I guess what I am getting at is...
It is hard to tell what the Best steel guitar is going to be...for you! Sometimes it is the guitar that comes to you that is meant to be your ax. You never know.
Aloha,
-Konabob


I have 2 resonator guitars - a Dobro 8 string, which I alternate between C13 and B11 as the mood strikes me, and a koa/spruce top 6 string made for me by Dave Krause here in Seattle. I love them both. The Krause doesn't have a single piece of plywood in it - the resonator well is curley maple. It is abosolutely sweet, and it's a harmonics MONSTER! - Jack

keaka
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thumbstruck
Ahonui

USA
2085 Posts

Posted - 03/09/2008 :  07:21:00 AM  Show Profile
I have a 6 string squareneck Dobro that Slipry1 helped me to change over from GBDGBD to CEGACE or BbEGACE. I love the acoustic sound. I also like Jack's frypan and his double 8 Fender. Each guitar has its own sweetness and context. The acoustics are great for quick jams, practice and "old" sound.
I love the Barney Isaacs stuff with George Kuo. Each is a different tool for a different job. Love'm all!

Edited by - thumbstruck on 03/09/2008 07:22:07 AM
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Mark
Ha`aha`a

USA
1628 Posts

Posted - 03/10/2008 :  10:53:05 AM  Show Profile  Visit Mark's Homepage
I've played a few of those Gold Tone jobs. When they are good, they are very good indeed. Ditto with the Superiors KonaBob mentioned. The trick (as with all guitars) is to play a bunch till you find a good one.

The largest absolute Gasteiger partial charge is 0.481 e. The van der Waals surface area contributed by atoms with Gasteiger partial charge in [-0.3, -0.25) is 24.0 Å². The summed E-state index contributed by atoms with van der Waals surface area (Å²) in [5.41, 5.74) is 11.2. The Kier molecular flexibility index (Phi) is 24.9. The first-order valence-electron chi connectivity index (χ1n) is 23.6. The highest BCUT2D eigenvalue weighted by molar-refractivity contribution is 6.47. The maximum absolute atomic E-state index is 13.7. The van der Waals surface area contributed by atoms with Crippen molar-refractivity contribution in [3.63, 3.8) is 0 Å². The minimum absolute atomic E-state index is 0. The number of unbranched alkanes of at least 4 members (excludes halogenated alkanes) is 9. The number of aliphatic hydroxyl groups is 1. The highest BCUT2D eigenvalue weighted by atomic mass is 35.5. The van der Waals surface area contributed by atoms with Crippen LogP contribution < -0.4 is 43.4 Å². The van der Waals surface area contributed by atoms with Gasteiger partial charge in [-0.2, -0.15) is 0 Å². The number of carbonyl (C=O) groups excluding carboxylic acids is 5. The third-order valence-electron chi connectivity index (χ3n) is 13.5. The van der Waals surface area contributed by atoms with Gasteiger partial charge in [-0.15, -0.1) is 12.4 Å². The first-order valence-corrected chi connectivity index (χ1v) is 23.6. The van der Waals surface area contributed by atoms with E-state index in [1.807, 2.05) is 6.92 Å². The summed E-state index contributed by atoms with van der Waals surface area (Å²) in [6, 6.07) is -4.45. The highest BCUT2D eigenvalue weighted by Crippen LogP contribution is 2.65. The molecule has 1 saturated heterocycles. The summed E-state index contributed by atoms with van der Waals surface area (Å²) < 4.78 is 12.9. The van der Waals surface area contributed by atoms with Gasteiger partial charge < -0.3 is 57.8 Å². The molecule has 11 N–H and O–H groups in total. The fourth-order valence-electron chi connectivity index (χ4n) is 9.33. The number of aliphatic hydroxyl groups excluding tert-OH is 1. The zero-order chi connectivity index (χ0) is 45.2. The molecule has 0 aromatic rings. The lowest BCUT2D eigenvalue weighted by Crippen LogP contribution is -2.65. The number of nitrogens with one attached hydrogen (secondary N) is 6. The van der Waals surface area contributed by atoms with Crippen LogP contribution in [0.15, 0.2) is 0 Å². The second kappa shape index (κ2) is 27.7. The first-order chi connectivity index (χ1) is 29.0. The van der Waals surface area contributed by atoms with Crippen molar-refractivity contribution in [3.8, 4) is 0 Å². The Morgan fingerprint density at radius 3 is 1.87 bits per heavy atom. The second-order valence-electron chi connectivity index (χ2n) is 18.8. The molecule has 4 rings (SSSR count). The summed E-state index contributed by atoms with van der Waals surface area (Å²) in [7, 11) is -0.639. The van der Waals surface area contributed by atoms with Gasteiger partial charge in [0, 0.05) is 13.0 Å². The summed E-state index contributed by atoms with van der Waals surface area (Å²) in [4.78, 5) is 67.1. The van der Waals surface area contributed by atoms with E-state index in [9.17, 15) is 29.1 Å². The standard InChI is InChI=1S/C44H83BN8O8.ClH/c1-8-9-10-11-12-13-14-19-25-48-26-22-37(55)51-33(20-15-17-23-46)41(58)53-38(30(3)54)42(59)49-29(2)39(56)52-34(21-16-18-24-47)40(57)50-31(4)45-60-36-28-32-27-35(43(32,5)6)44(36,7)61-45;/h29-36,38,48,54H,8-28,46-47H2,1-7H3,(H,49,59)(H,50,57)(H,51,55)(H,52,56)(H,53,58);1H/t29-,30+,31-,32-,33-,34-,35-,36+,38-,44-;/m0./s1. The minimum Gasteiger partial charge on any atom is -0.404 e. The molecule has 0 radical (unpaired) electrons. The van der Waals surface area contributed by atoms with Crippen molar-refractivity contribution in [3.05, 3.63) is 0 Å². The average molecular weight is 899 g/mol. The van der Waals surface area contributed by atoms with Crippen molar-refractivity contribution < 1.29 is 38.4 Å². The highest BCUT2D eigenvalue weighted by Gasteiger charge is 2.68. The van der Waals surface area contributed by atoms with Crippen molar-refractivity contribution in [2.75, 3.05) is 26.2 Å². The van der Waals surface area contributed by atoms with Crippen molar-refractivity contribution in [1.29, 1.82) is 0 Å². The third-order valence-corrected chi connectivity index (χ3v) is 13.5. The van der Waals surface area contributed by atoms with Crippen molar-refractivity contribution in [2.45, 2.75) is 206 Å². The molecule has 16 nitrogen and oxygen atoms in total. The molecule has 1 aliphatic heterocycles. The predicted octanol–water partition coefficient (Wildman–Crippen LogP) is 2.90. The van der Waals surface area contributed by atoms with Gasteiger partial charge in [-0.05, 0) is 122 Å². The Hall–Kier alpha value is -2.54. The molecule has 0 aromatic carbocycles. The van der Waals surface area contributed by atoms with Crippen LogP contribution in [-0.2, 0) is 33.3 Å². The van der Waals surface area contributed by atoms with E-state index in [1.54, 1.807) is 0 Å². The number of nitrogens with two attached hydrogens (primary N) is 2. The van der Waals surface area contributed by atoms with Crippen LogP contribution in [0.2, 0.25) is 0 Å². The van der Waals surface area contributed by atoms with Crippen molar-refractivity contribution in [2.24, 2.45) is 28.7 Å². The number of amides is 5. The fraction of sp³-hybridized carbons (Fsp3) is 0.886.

I play a Weissenborn copy made by a guy in Canada under the name Celtic Cross. It is a really great sounding guitar-- far Superior to a GoldTone, if you get my drift. I've got it in C6th, sometimes in C13.

For my taste, I prefer the sweeter sound of wood to the resonators. Of course, if I played as well as Kory or Jack, I might change my mind.

quote:
Also, is there anything that you can do with an acoustic that you can't do with an electric or vice versa?


Playing a ways from electricity jumps to mind. And volume swells are really a bitch on an acoustic.



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KäneKïHö`alu
Akahai

64 Posts

Posted - 03/10/2008 :  8:54:42 PM  Show Profile  Send KäneKïHö`alu an AOL message
Mahalo nui loa everyone!

E mālama pono a e hoʻomaha ma ka maluhia o ke Akua,

Matt
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steam-powered
Aloha

15 Posts

Posted - 05/14/2008 :  07:07:54 AM  Show Profile
quote:
Originally posted by Mark


I play a Weissenborn copy made by a guy in Canada under the name Celtic Cross. It is a really great sounding guitar-- far Superior to a GoldTone, if you get my drift.



I agree that the Celtic Cross weissenborn-style guitars are definately worth the extra money. Rance White at Lazy River makes some incredible instruments as well (check out Fred Kinbom on youtube and the soundclips of Steiner Gregertsen). Lazy River and Celtic Cross don't cost much more than the gold-tone and are much finer quality instruments.